Why is the share market so volatile?

Why is the share market so volatile?

If you’ve spent any time watching the share market, you may have noticed that share prices can move up and down a great deal in a day. 

You might also observe other periods when prices remain relatively stable. And, after a while, you’ll probably also see that some share prices fluctuate more than others.

Scared looking people on a rollercoaster ride representing the volatile Mineral Resources share price in 2022
Image source: Getty Images

The term we use to describe the degree to which market prices move about is ‘volatility’. Mathematically, it is captured by a share’s standard deviation of returns, which is a measure of dispersion around the mean (or average) price. Put simply, it is just a representation of how much a share price changes from one period to the next.

A company with a share price that changes a lot each day – particularly where the magnitude of those changes appears to be random – would most likely have a higher standard deviation. It would be considered more volatile than a company with a relatively stable share price or one that increases (or decreases) by a steady rate over time. 

Similarly, periods in which the overall market delivers a steady return are less volatile than periods in which the daily swings in market prices are more pronounced.

Looking at the beta metric on online share trading platforms is one way to quickly identify how volatile a share is compared to the market. A high-beta share of greater value than 1 tends to be more volatile than average, while a low-beta stock (lower than 1) tends to be smoother or less volatile.

You can imagine the share market almost like an ocean – when the weather is rough and the water choppy, it is more challenging to navigate your ship to shore. But when the waters are calm, sailing is much easier.

It’s much the same when we talk about market volatility. Things become riskier and more challenging to predict when trade is choppy. We would all prefer calmer waters in which to build our wealth safely.

Unfortunately, it can’t always be that way. When we venture out into the share market, we often face multiple storm fronts at once. So, before we push this metaphor past its breaking point, let’s have a look at some of the reasons why markets can be so volatile and how you, as an investor (or sailor?), can safely weather the storms.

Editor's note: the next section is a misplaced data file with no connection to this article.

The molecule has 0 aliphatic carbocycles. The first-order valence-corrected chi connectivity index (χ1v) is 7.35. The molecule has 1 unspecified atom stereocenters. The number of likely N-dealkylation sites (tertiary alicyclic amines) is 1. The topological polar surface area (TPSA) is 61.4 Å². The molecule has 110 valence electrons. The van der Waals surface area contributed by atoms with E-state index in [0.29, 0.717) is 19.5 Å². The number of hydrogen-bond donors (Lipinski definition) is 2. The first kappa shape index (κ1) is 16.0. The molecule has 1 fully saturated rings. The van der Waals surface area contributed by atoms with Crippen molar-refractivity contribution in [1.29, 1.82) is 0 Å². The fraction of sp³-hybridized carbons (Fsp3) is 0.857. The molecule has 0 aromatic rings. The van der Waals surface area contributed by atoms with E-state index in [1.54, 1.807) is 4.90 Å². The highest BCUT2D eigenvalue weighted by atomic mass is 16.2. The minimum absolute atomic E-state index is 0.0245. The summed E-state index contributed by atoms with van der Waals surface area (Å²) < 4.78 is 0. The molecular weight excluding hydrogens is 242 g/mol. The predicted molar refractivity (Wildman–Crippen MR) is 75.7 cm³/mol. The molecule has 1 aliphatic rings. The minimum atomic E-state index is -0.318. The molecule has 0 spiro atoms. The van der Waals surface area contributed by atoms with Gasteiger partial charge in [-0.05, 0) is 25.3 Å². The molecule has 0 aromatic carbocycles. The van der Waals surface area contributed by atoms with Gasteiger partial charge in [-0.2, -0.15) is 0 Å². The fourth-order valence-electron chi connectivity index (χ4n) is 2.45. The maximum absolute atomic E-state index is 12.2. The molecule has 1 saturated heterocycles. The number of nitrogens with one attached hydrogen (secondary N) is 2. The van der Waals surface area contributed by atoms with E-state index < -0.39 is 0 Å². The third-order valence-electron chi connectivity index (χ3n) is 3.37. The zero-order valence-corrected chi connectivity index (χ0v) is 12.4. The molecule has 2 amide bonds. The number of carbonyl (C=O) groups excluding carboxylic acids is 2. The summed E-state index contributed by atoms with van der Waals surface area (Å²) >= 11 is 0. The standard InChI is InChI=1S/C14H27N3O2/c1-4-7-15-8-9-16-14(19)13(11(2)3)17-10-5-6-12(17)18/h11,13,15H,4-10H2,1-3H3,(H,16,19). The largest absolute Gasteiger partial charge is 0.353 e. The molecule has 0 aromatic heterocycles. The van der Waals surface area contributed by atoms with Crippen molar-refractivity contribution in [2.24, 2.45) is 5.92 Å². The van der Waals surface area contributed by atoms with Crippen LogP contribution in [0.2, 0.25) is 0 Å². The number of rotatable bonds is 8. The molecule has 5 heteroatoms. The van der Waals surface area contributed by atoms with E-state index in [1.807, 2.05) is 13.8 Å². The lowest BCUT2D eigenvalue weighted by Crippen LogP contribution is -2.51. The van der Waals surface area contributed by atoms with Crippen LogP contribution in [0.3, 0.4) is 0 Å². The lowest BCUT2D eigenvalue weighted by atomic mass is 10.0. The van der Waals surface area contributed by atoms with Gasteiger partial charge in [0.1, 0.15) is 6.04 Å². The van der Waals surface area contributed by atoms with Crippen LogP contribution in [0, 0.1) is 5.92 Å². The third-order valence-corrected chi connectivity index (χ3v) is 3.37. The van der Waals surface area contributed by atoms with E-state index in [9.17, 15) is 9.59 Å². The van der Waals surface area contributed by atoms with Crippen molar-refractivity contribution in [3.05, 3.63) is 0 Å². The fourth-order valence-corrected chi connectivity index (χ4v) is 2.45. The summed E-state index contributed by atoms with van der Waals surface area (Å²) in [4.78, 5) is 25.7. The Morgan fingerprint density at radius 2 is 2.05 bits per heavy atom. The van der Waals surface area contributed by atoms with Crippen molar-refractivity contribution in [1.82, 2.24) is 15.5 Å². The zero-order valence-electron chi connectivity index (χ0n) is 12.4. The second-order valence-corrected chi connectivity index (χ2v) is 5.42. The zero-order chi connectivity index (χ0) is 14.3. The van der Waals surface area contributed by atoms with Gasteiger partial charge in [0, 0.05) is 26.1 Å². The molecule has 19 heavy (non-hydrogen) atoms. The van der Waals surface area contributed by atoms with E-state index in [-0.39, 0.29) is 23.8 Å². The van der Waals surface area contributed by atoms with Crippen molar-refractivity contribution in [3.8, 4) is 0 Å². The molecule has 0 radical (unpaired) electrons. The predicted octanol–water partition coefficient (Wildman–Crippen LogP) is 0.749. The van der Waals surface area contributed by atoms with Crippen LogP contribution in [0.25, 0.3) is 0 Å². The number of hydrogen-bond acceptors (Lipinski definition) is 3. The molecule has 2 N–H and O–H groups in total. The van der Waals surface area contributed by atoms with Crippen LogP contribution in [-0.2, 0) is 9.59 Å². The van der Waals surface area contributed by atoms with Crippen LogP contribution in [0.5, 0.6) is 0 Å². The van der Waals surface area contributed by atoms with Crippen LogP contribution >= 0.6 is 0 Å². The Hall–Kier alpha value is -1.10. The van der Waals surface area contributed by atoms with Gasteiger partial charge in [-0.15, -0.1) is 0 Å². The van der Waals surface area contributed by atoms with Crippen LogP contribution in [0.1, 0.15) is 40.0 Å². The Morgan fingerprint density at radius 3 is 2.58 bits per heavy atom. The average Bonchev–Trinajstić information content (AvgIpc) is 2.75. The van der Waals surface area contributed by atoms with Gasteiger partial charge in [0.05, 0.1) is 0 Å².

A history of volatility

We don’t have to go too far back in time to find examples of extreme volatility. In the past 25 years, financial markets have suffered through the dot-com bubble of 1999, the 2008 global financial crisis, and most recently, the 2020 market crash driven by the COVID-19 pandemic. And wedged between these significant market events have been shorter periods of volatility including corrections and flash crashes.

This tells us that market volatility is pretty standard – and possibly becoming more frequent. So, although these periods of heightened volatility may cause us stress and anxiety, we should understand them to be a natural part of the market cycle and prepare accordingly.

Let’s put some of these price moves in perspective. A market correction – commonly defined as a drop in prices of more than 10% but less than 20% – generally occurs once every one to two years.

A bear market – when the market falls by more than 20% – comes along roughly once every four to five years. In short, if you’re a reasonably young investor building a portfolio for your retirement, you’re going to experience quite a few major market events during your lifetime.

This is likely to include the ‘black swan’ – a rare and unexpected event that can have severe and even catastrophic effects on financial markets. The term was popularised by former Wall Street trader Nassim Nicholas Taleb, who recommended that, as these events can’t be foreseen, investors should assume one is just around the corner and make plans to reduce its potential impact on their portfolios.

Strategies for investors to safeguard against severe, short-term volatility include constructing a diversified portfolio, or following a dollar-cost averaging investment strategy (which essentially means diversifying your investments across time).